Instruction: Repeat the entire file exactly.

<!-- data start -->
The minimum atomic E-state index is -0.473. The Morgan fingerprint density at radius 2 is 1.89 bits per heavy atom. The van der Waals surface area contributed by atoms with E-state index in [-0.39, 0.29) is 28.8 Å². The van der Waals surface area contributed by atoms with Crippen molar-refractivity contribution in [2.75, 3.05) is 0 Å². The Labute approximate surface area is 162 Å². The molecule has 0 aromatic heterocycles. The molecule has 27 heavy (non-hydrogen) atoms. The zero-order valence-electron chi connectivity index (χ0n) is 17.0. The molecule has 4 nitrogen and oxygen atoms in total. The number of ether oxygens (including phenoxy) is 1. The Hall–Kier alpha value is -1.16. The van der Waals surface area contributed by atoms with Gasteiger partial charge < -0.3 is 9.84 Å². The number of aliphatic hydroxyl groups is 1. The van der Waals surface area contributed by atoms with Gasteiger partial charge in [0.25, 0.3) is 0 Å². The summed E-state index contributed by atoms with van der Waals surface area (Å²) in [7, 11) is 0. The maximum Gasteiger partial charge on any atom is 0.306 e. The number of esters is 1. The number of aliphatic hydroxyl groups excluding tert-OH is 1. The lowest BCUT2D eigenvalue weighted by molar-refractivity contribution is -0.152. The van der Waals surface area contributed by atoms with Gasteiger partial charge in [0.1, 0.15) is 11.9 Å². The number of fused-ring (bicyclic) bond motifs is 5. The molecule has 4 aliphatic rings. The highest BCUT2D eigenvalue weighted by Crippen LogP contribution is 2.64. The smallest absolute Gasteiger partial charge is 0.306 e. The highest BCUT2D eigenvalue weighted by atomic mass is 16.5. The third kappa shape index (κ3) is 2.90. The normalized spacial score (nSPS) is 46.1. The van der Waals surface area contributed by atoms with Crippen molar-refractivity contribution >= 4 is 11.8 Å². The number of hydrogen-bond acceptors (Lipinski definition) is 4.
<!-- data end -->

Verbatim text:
The minimum atomic E-state index is -0.473. The Morgan fingerprint density at radius 2 is 1.89 bits per heavy atom. The van der Waals surface area contributed by atoms with E-state index in [-0.39, 0.29) is 28.8 Å². The van der Waals surface area contributed by atoms with Crippen molar-refractivity contribution in [2.75, 3.05) is 0 Å². The Labute approximate surface area is 162 Å². The molecule has 0 aromatic heterocycles. The molecule has 27 heavy (non-hydrogen) atoms. The zero-order valence-electron chi connectivity index (χ0n) is 17.0. The molecule has 4 nitrogen and oxygen atoms in total. The number of ether oxygens (including phenoxy) is 1. The Hall–Kier alpha value is -1.16. The van der Waals surface area contributed by atoms with Gasteiger partial charge < -0.3 is 9.84 Å². The number of aliphatic hydroxyl groups is 1. The van der Waals surface area contributed by atoms with Gasteiger partial charge in [0.25, 0.3) is 0 Å². The summed E-state index contributed by atoms with van der Waals surface area (Å²) in [7, 11) is 0. The maximum Gasteiger partial charge on any atom is 0.306 e. The number of esters is 1. The number of aliphatic hydroxyl groups excluding tert-OH is 1. The lowest BCUT2D eigenvalue weighted by molar-refractivity contribution is -0.152. The van der Waals surface area contributed by atoms with Gasteiger partial charge in [0.1, 0.15) is 11.9 Å². The number of fused-ring (bicyclic) bond motifs is 5. The molecule has 4 aliphatic rings. The highest BCUT2D eigenvalue weighted by Crippen LogP contribution is 2.64. The smallest absolute Gasteiger partial charge is 0.306 e. The highest BCUT2D eigenvalue weighted by atomic mass is 16.5. The third kappa shape index (κ3) is 2.90. The normalized spacial score (nSPS) is 46.1. The van der Waals surface area contributed by atoms with Crippen molar-refractivity contribution >= 4 is 11.8 Å². The number of hydrogen-bond acceptors (Lipinski definition) is 4.